Byoungjun Jeon BS (a), Chiwon Lee PhD (b), Myungjoon Kim BS (a), Tae Hyun Choi MD PhD (c), Sungwan Kim PhD (b, d), Sukwha Kim MD PhD (c)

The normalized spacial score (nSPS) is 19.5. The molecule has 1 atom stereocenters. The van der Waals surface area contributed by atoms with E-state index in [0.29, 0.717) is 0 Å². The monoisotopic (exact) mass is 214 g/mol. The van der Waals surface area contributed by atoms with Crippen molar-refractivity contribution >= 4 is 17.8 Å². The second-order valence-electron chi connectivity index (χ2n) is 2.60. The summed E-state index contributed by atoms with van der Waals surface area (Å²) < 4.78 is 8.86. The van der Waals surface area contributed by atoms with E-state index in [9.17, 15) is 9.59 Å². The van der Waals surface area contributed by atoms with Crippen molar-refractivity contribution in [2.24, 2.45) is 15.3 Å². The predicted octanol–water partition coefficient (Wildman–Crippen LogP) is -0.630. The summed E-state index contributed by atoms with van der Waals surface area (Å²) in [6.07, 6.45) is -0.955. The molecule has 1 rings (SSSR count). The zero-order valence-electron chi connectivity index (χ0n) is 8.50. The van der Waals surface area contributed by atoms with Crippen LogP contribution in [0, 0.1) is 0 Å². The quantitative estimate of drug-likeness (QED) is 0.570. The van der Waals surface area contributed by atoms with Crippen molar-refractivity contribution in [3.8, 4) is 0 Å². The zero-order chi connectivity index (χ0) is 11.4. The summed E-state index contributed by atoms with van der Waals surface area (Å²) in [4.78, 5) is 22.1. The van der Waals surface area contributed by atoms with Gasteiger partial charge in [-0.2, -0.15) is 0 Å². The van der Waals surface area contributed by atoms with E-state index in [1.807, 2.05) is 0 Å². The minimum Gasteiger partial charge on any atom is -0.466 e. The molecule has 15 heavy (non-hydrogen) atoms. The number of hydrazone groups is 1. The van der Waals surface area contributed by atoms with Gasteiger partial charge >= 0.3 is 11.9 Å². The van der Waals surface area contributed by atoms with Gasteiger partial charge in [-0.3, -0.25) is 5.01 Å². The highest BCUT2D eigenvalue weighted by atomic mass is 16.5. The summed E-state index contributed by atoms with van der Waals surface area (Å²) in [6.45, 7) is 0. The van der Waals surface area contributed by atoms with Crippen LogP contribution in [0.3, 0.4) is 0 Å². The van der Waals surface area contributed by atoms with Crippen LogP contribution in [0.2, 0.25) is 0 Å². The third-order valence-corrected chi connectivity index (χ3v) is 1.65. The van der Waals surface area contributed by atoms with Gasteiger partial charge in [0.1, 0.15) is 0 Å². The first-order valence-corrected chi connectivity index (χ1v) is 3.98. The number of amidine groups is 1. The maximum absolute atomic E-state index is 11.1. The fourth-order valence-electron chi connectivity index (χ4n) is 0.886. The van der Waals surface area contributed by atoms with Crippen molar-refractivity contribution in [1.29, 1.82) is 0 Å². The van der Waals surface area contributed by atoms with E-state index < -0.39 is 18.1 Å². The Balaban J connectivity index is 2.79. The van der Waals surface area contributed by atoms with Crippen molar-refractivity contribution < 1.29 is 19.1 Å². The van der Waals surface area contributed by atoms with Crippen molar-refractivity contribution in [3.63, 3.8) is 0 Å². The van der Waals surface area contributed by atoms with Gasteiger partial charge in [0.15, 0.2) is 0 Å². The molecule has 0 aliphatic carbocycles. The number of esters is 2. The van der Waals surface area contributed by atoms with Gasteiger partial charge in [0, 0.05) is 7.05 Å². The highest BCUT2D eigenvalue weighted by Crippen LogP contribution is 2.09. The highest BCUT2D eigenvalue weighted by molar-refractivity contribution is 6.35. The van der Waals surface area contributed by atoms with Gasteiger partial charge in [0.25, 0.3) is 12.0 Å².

Background Microtia is a congenital deformity of the external ear that occurs in 1 of every 5000 births. Microtia reconstruction using traditional two-dimensional templates does not provide highly detailed ear shapes. Here, we describe the feasibility of using a three-dimensional (3D) ear model as a reference. Materials and methods Seven children aged from 11 to 16 (6 grade III and 1 grade II microtia) were recruited from Seoul National University Children's Hospital, Korea. We generated 3D–computer-aided design models of each patient's ear by performing 3D laser scanning for a mirror-transformed cast of their normal ear. The 3D-printed ear model was used in microtia reconstruction surgery following the Nagata technique, and its shape was compared with the casted ear model. Results One patient experienced irritation caused by accidently pouring resin into the external auditory meatus, and another had minor skin necrosis; both complications were successfully treated. The average percentage differences of the superior, inferior, anterior, posterior, and lateral views between the casted and 3D-printed ear models were 1.17%, 1.48%, 1.64%, 1.80%, and 5.44%, respectively (average: 2.31%), where the difference between the casted ear models and traditional two-dimensional templates were 16.03% in average. Conclusions Our results show that simple microtia reconstruction can be performed using 3D ear models. The 3D-printed ear models of each patient were consistent and accurately represented the thickness, depth, and height of the normal ear. The availability of the 3D-printed ear model in the operating room reduced the amount of unnecessary work during surgery.